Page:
There will very little direct impact from the US Fed’s rate hike this time, as India is well prepared both to handle liquidity, outflow of FII funds and managing its currency. But that doesn’t mean we will be out of the woods anytime soon, says M V Subramanian.
The United States Federal Reserve will, in all likelihood, increase the interest rate by at least 25 bps (100 basis points makes one point), though a small minority may still hope that chairman Janet Yellen will defer her decision by another quarter.
But the world over, markets have all priced in this increase, thanks to the plenty of positive indicators coming out of the US economy and reasonable inflation support. Though there are a few negatives such as the housing sector not catching up, as also the employment numbers, the overall economic upturn is far better as compared to last year.
The US Fed has waited long enough to alter its monetary policy and it is high time it formally announced a positive trend in interest rates and send out a signal that the rate movement will be slow and steady. Perhaps the next dose of increase may take another six months.
How will the rate hike impact emerging markets, more so India? In my view, there will very little direct impact from the rate increase this time, as we are well prepared both to handle liquidity, outflow of FII funds and managing our currency.
But the fluctuations in the markets (stocks as well as commodity markets) are going to be very volatile and in the next three to four months, markets all over the globe too are likely to be choppy.
Though the markets have priced in the Fed hike, the real reason for the volatility would be others like the low off-take of commodities, lower oil demand and funds flow during the year-end.
The first casualty will be the value of the Indian rupee vis-à-vis the US dollar and other major currencies. It has already gone down to Rs 67 against the USD in the past three weeks, but the outflow of further FII funds would create more demand for the US dollar, resulting in a weaker rupee.
The intentions of the Reserve Bank of India to stabilise the rate would partially balance the situation, but of all the emerging market currencies, the Indian rupee has been doing well.
Nevertheless, the rupee will weaken and perhaps reach a range of Rs 70 to 73 per US dollar in the next three months. This will greatly impact trade flow but will also not greatly benefit India, as exports have been going down for the past six quarters. The silver lining is the decline of crude prices and the likelihood of oil prices not moving up in the next six to 12 months.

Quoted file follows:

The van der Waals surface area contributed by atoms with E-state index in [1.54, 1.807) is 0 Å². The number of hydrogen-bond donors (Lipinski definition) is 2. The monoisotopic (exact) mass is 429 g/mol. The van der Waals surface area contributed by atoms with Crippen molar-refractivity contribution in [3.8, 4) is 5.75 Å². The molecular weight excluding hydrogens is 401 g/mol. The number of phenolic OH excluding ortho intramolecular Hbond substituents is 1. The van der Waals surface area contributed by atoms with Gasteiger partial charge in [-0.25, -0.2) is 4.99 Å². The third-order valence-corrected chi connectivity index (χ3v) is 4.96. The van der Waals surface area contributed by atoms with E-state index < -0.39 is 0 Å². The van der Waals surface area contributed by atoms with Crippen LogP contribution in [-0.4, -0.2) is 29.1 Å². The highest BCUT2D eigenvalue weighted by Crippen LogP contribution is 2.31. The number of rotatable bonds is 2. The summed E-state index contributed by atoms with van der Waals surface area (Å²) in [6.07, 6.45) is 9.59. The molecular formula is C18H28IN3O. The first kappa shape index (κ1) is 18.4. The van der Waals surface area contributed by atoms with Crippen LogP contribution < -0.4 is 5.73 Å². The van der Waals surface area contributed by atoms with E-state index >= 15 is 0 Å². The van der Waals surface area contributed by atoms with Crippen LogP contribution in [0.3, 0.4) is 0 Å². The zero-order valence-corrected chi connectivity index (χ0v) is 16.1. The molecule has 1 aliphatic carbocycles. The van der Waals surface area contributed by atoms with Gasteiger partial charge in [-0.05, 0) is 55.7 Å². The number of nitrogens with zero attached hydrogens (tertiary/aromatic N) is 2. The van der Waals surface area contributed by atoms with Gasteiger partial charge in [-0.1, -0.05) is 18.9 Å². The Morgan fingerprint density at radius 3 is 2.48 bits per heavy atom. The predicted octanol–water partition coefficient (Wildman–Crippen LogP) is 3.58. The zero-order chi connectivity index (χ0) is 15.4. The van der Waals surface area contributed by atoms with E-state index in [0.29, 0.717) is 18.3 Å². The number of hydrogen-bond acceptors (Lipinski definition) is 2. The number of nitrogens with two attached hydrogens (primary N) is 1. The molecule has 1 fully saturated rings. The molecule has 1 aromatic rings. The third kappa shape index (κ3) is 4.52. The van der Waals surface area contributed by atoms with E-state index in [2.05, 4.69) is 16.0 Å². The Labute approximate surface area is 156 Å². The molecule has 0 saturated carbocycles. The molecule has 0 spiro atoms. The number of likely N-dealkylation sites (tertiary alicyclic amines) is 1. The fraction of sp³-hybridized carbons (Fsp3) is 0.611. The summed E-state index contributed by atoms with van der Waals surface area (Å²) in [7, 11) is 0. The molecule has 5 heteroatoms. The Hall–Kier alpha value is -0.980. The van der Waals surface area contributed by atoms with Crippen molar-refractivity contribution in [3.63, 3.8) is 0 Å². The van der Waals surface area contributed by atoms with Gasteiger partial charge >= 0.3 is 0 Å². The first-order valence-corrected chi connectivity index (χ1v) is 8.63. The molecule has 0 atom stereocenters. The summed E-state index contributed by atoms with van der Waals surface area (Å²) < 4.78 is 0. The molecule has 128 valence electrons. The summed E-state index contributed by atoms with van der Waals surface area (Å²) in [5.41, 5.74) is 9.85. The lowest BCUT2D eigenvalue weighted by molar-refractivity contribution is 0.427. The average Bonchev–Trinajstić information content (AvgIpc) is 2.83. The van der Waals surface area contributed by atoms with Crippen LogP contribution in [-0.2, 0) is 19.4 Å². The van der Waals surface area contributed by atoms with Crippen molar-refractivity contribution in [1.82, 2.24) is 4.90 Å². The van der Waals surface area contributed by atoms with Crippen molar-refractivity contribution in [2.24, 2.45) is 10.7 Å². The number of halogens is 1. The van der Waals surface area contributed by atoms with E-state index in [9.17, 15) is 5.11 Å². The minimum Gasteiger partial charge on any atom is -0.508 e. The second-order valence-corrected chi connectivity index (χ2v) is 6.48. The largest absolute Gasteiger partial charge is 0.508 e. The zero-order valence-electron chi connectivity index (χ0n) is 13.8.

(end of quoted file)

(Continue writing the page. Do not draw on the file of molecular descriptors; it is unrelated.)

The stock market is already impacted by the poor earnings of corporates over the last two quarters of the current financial year and that situation is not likely to change during the third quarter.
A turnaround in the economy is not visible, which is corroborated by the lower increase in loans and advances from the banking system.
The manufacturing sector is not showing any improvement in the past six months and due to poor monsoons, the agriculture sector is also not going to contribute much to the GDP.
Inflation is again showing signs of rising and the general public is fully aware of the real inflation when buying goods and services.
The numbers put out by the government about GDP growth and/or inflation is always taken with a pinch of salt.
The fiscal discipline target that the central government agreed to may be met this year, but the huge shortfall in the disinvestment portfolio is a cause for worry.
The increased salaries and pensions thanks to the Pay Commission recommendations will affect the fiscal deficit in the next financial year and the government has spelt out clearly how they are planning to handle it in the coming years.
Banks’ non-performing assets is a serious issue and with the central bank pushing all banks to declare their actual NPAs, they will have to now reveal the real extent of the problem.
This new initiative of the RBI, without adequate capital infusion in public sector banks, will make it detrimental for some of the banks to declare huge losses in their balance sheets and may lead to a possible downgrade in their ratings.
Parliamentary logjam in passing legislations is indeed a major issue faced by the central government and even the GST bill, which is touted as a major tax reform by the government, is unlikely to be passed during the current session of Parliament and is likely to be delayed by one more year.
The economic scenario is bleak with new investments being delayed by the private sector, and a softening of the Indian interest rate is also not visible, with the inflation rate rising slowly.
Thus, while the Fed’s rate increase alone will not matter for our economy, many of the issues -- like currency devaluation, choppy markets and non-delivery of the reforms promised -- which need the immediate attention of the central and state governments and the central bank, are bound to have an impact.
Image used for representational purposes only. Photograph: Damir Sagol/Reuters.
M V Subramanian is a retired banker.